There was a 5th, The Taken, until I realized The Taken would act just like The Friend or The Networker – or The Don Juan or Desperado, depending on his partner and personal character – so he went away.

Now of course my pool is small and distinct: the men who attend mixers and networking events in the tech industry.  I make no promises that you’ll meet these gents in a bar, or that they are the only types to expect.  But I bet you’ll find some pretty strong correlations any time you go out to a social event with some strangers around.  So men, think about this the next time you go out, judge your own actions, and make sure you are falling into the right groups for your desires.


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Media eagerly awaits each new design

Media eagerly awaits each new design

This post is a bit late; I’ve been too busy working on a Halloween costume.  But it’s up, all the same

For those of you that missed it, Digital Summer was a party last Wednesday (produced by the lovely Liana Burtsava and Eliane Fiolet, and hosted by Girls in Tech and Ubergizmo) that brought together tech, photography, and fashion for one of the hottest mixers I’ve been to in awhile.  When all was said and done, they also raised money to plant nearly 1000 trees in Honduras!  Yay for good times and good causes!

But what exactly happened that made it oh so right?  While ideally I’d like to sit down with Liana and ask, here are some tips I saw that might help your next event get there.

  1. Set a high standard. By making their banners beautiful and artistic, by setting a dress code, and by announcing a semi-professional photo shoot area at the event, people came, and looked good.  People want to feel pretty, and be surrounded by pretty people, and Liana and Eliane made sure everyone knew this would be an event for that.  Man, I saw people in suits that I didn’t know owned anything other than their company tshirts.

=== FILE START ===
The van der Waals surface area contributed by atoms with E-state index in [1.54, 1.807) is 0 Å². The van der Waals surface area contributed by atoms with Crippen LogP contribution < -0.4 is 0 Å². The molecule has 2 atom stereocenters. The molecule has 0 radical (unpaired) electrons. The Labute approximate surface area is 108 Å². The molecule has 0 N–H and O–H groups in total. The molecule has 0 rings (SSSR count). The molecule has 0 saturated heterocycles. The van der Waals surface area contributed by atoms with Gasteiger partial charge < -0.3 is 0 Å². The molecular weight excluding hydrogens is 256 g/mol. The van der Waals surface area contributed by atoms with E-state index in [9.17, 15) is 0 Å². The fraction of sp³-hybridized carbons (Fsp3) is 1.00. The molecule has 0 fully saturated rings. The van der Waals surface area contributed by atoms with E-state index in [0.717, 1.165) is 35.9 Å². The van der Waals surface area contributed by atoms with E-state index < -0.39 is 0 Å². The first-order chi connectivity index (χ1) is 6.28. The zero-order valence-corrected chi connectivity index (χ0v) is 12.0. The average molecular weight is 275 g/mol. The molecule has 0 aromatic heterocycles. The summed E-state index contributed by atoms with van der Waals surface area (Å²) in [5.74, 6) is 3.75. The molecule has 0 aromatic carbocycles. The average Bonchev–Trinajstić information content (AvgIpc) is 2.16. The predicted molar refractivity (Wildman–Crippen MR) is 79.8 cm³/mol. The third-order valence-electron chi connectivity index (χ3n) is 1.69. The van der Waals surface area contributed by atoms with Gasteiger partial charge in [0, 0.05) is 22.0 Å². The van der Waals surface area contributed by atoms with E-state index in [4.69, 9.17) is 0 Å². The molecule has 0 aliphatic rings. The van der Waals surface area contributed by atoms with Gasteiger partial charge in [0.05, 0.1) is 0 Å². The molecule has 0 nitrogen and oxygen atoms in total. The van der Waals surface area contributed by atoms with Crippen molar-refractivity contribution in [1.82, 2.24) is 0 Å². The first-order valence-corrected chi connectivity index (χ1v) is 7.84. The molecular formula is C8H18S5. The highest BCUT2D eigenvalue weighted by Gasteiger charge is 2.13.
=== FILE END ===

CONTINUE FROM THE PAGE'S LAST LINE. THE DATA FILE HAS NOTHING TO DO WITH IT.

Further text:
2. Keep a (pretty) line outside. This related to #1 – a line of people in tshirts and jeans is much less interesting than a line of beautiful women and international men.  Sure, people complained about the line, but really not that much.  And folks on the street asked what was going on.  Have the venue open 5-10 minutes late.  Tell the doorman there is no rush to get people in.  But be aware, this is a fine line (no pun intended), and keeping people out in the cold or out too long will breed discontent.
  3. Be liberal with media titles and promotion. Make people feel important.  When I knew I’d be able to skip the line as media, it inspired me to write more about the event; to earn that privilege.   I pimped this event to numerous friends and colleagues because my logo would be up there, and I wanted people to see.
  4. Unite sexy genres.  A tech mixer comes off as dull to the laymen.  Sure, he likes social media and all, but aren’t all techies just geek guys, he asks?  My most popular events have been when SFbeta teamed up with Virgance (green tech is sexy) and when we worked with Glam Media (with a name like Glam, what’s to miss?).  Liana and Eliane did this beautifully.  By working with tech bloggers, Girls in Tech,and local fashion and make-up artists, they were able to make a tech mixer that catered to women, to fashion, and to the media, without anything feeling forced.  This increased their audience without decreasing experience.
  5. Free drinks. Well, media got a free drink, but otherwise, thiey didn’t do this.  But they didn’t need to, since they hit the other points so well.  Offer a free drink to every attendee at your event, and you’ll draw the crowds.
  6. Hawt sponsors and partners.  Sponsors are most certainly not just for the money.  Sponsors promote the event to their clients, they give away schwag, and they get their name on everything.  If you can be picky, do it.  HP was there, showing off their awesome touch screens and mini-laptops.  There were also Coveroo iPhone etched covers going on and eye-lash extensions being added by star artists Bianca Lucescu and Candy Walker.  I dont know if either of those were paying sponsors, but that doesn’t matter.  They were a perk for attendees, and that will more than pay for itself.  Even if you don’t have sponsors as cool as these, work with them to design something engaging they can do or give away; it’ll leave them feeling more pleased with the investment, and will draw more crowds.